Examples

    • Eyeliners
    • Eyeshadows
    • Concealer
    • Blush
    • Lipsticks

    Stationery Accessories

    Stationery products such as erasers and correction fluid sometimes contain dangerously high concentrations of multiple chemicals that are listed in California Proposition 65 as restricted substances harmful to human health.

    For example, one of the most commonly detected categories of toxic chemical substances is plasticizers, which are often used in erasers. An excessive amount of plasticizers could pose a serious threat to a child’s health, since a lot of children use erasers on a daily basis, and some of them have a habit of sucking or biting the erasers.

    Examples

    • Erasers
    • correction fluid
    • Pens
    • Highlighter
    • Oil pastels
    • Book protectors
    • Notebook

    Additional Resources

    1. California Proposition 65 – OEHHA

    2. About California Proposition 65 – Amazon Guidelines

    3. List of California Proposition 65 Product Testing Companies

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    Disclaimer: The content on this website is provided for general information only. The content includes summaries written by our team members based on publicly available information about product safety standards, labeling, documentation, testing, processes, and other product compliance related topics. However, we don’t guarantee that we cover every single relevant regulation/standard/requirement, or that the information is free from errors, or covering every single scenario and exemption. We do make mistakes from time to time. We never provide legal advice of any sort.

    Changes/Updates: Product standards and substance restrictions are subject to frequent updates and changes. In addition, new regulations, standards, and/or requirements may also become effective at any time. We don’t update our articles whenever new standards/regulations/rules are added or changed. We recommend that you consult a lab testing company or other professional to get the latest information about mandatory standards/regulations in your market, country, or state. Lab testing companies generally stay up to date on new and updated standards and regulations.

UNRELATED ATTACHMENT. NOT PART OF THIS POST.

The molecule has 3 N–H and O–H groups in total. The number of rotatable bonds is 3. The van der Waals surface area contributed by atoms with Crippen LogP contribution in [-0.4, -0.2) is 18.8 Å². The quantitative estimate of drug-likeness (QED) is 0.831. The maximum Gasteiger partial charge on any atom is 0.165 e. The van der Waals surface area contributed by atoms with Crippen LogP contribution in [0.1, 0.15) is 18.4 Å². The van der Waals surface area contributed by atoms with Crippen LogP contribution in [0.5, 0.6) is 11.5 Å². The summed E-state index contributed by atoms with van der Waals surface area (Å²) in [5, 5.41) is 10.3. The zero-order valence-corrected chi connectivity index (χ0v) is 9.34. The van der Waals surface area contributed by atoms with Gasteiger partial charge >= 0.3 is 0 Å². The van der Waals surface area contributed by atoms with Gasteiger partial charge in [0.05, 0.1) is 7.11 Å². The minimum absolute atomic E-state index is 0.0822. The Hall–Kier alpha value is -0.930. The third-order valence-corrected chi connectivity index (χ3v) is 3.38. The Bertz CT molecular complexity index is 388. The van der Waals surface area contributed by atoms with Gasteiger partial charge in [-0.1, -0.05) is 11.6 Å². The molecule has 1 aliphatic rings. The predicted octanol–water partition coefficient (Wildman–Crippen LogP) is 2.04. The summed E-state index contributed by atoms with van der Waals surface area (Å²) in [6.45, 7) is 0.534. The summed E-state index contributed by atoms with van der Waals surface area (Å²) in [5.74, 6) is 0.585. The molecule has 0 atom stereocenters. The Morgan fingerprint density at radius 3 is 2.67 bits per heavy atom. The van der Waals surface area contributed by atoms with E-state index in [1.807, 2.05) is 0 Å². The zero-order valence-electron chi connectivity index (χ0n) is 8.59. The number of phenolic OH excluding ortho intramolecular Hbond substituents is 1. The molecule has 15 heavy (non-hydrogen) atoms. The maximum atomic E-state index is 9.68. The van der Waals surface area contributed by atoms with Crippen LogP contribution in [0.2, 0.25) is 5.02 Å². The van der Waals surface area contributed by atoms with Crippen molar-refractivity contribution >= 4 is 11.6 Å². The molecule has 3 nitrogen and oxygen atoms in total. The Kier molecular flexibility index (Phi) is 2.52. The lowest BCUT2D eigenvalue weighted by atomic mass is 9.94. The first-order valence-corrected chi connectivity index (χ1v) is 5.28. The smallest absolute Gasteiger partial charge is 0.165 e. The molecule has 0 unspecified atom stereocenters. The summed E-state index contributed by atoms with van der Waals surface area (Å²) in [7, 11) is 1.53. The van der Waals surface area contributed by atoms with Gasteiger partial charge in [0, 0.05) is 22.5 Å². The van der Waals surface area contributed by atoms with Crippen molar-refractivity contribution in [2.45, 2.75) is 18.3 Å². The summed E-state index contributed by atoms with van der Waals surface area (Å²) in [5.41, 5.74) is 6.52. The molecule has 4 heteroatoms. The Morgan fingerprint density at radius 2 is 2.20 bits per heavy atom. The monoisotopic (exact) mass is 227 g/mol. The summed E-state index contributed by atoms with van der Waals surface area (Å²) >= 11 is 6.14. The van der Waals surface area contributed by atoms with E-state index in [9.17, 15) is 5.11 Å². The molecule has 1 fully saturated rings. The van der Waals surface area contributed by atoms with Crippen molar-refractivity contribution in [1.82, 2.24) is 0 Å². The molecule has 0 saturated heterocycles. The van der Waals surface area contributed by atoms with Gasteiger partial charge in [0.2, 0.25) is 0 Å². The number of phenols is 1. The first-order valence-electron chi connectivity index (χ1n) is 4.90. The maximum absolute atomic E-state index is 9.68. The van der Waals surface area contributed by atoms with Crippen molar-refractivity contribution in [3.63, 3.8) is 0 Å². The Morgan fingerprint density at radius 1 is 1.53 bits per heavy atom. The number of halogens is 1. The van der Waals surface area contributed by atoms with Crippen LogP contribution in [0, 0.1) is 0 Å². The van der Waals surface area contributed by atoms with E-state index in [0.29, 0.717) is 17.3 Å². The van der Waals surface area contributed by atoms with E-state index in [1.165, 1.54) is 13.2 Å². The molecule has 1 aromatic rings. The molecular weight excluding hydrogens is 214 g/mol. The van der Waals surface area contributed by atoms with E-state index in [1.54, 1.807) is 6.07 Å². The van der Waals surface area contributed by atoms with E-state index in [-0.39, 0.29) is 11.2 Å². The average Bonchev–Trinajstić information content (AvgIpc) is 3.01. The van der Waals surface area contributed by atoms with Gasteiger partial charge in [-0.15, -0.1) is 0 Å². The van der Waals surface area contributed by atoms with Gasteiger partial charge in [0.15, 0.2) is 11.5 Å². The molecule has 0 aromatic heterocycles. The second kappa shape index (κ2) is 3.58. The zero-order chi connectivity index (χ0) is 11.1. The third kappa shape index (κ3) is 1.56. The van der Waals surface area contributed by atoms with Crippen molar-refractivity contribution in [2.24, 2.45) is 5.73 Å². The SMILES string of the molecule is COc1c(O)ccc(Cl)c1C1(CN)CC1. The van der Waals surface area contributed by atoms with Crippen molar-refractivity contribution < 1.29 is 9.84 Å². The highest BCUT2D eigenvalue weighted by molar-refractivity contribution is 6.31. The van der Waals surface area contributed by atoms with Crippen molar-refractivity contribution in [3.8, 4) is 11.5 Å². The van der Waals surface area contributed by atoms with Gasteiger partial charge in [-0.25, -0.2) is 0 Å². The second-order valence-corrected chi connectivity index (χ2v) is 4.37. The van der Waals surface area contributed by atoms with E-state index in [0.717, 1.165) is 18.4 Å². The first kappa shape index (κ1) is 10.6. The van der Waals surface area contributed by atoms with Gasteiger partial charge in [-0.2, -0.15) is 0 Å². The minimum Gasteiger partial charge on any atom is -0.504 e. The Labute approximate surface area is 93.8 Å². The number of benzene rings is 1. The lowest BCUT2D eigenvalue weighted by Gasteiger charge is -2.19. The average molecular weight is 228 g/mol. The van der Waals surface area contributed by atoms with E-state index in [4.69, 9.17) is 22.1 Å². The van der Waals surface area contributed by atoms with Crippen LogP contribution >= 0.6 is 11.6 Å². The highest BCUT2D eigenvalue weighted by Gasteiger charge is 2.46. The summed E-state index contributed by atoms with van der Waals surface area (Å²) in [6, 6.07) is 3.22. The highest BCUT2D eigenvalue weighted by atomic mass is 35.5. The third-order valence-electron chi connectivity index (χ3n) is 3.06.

National/State-Level Standards/Regulations: Many articles don't cover all European national and US state standards, regulations, and requirements. We recommend that you consult a testing company or other professional to confirm all relevant (and current) national/state level standards and regulations.
  • 5 Responses to “List of Products Covered by California Proposition 65: An Overview

    1. Emily C at 6:46 am

      Is there an easy way to find out, in a state other than California, now that companies are not required to list the warning as California does with prop 65 to determine if the product contains any of these dangerous toxins and chemicals?

      I have noticed many things in my state do still have the warning, however, others have taken the the warning away.

      I do not wish to buy anything with these chemicals in it, and I’m not sure of an effective and efficient way to determine what is contained in products without the warning in my state.

      I appreciate any help and advice!

      As posted before me, I echo- why are we really allowing this?! (Really, really- golly…) Seems like a no-brainer to me for the entire World’s health, longevity, sustainability…. Sure, I think we used to make buildings with asbestos cheaper previously, too… You know, until it started killing everyone! Bewildered I am, too, indeed.

    2. Jas at 8:04 pm

      I got a socket extender from amazon instead of going to the dollar store. Now I am so concerned with this warning, ima seriously considering returning the item. Why sell dangours item to begin with?

      1. Fredrik Gronkvist at 1:19 pm

        I guess there are many reasons. Compliance comes at a cost – both in terms of the materials/hardware and the paperwork around that. Many consumers value low price over safety (including exposure to harmful chemicals).

    3. Linda McElroy at 6:53 am

      JUST ORDERED BEDSPREAD WITH PROP 65 HOW SERIOUS IS THIS AND WHY THE HELL DO THEY USE SOMETHING THAT CAN CAUSE CANCER I LIVE IN ARIZONA NEVER KNEW ABOUT THIS LAW

      1. Fredrik Gronkvist at 11:48 am

        Hi Linda,

        Yes, good question. That said, there are many substances that cause cancer. But the fact that it’s labeled doesn’t mean the material is necessarily more “dangerous” than a product without a label.